In her decision, Judge Simonelli mentioned the close links between the developers and the James administration, adding that large contributions had been made to the former mayor and the Municipal Council, whose approval was needed for the area’s condemnation.

In her decision, Judge Marie P. Simonelli of Superior Court said the administration of Mayor Sharpe James misused the state’s rules on condemnation when it declared 62 parcels “an area in need of redevelopment.” She said the row houses, mechanics’ shops and parking lots, while somewhat tattered, were not “blighted” and suggested that the decision to condemn the property was politically motivated.

Duffield St. Undergound, "Oooops" —The EDC
Demolition of the Duffield St. Abolitionist homes "is only one example" of how "the New York City Economic Development Corporation (EDC) has been busy spending taxpayer dollars destroying existing businesses as it develops new projects with dubious benefits." The EDC created just over a dozen jobs at the Red Hook cruiseship terminal, though 370 were promised.

Posted by lumi at 8:16 AM

July 19, 2007

Revamping Empire State Development: stop playing politics, says report

Several readers sent in the link for an article in The NY Sun about the release of a report on the Empire State Development Corporation. Since the article didn't contain anything pointing to Atlantic Yards or the process for approving development projects, we left it on the cutting room floor until someone had actually read the report.

Guess who read it first (again).

From Norman Oder's Atlantic Yards Report:

The focus, in press coverage, was on technical fixes and a failed job-creation program. Only a close look at the report shows that, in key places, the analysts blame certain ESD/ESDC failures on "political patronage," "political convenience," and the "practice of favoring political over economic criteria."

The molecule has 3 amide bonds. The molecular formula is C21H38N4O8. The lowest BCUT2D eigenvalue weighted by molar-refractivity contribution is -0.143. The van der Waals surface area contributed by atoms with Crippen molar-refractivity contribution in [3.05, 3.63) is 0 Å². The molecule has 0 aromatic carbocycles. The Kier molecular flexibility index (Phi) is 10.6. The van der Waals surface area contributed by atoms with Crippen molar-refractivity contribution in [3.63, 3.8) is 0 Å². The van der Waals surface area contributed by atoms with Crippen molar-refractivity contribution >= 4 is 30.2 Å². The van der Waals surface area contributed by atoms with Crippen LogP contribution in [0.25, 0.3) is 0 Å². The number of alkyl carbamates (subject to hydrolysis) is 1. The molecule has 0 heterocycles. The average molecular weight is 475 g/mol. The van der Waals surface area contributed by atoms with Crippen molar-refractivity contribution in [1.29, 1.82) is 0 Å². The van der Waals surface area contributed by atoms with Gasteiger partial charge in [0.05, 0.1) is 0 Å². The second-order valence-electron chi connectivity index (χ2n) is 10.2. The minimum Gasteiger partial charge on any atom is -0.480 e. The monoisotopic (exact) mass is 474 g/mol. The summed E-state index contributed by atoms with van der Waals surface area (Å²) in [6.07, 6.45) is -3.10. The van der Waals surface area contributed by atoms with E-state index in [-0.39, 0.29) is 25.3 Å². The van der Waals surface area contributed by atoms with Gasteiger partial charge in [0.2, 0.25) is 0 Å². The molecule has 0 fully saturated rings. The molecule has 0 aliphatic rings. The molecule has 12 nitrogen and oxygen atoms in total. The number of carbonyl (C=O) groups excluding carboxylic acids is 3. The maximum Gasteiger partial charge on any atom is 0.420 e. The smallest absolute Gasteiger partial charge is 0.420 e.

In other words, a report commissioned by the administration of new Gov. Eliot Spitzer, a Democrat, takes strong issue with the practices of ESD/ESDC under longtime Gov. George Pataki, a Republican.

The report doesn't mention Atlantic Yards, but there's certainly evidence that the ESDC's board, which I described as "team players and big donors," didn't closely scrutinize the project when it was approved last November.


Posted by lumi at 9:03 AM

Atlantic Yards Pix!

Brit in Brooklyn, Atlantic Yards Pile Driver

This contraption, pictured in front of the shrouded Ward Bakery, is for punching foundations deep into the ground. Pile drivers are an increasingly common sight (and sound) of Brooklyn's development frenzy.

Have you noticed that Atlantic Yards observers tend to overkill everything?

The origin of the pile driver is dated variously from as far back as 5000 years ago in Scotland up to the renaissance starchitects Francesco di Giorgio and Leonardo Da Vinci.

Curbed.com, Eye on AY: Investment Opportunities at Ward Bakery!

Live on the scene of Bruce Ratner's Atlantic Yards project, the doomed Ward Bakery Building—scene of the parapet collapse back in April—looms in the background, while exciting investment opportunities come to the fore. ONLY $500 DOWN, friends! Grab 'em before Bruce does!

Myske on Flickr, Targ!

Atlantic Yards - pre-Ratnerfication.

NoLandGrab: "Tar-jay" and the other national chains in Ratner's two malls adjacent to the project site IS RATNERFICATION — expect more of the same.

Posted by lumi at 8:33 AM

Give this man a Pulitzer

David Smith from Affordable Housing Institute makes the case for giving Norman "the Mad Overkiller" Oder the Pulitzer ("hear hear!") for "THE MOST DISINTERESTED AND MERITORIOUS PUBLIC SERVICE:"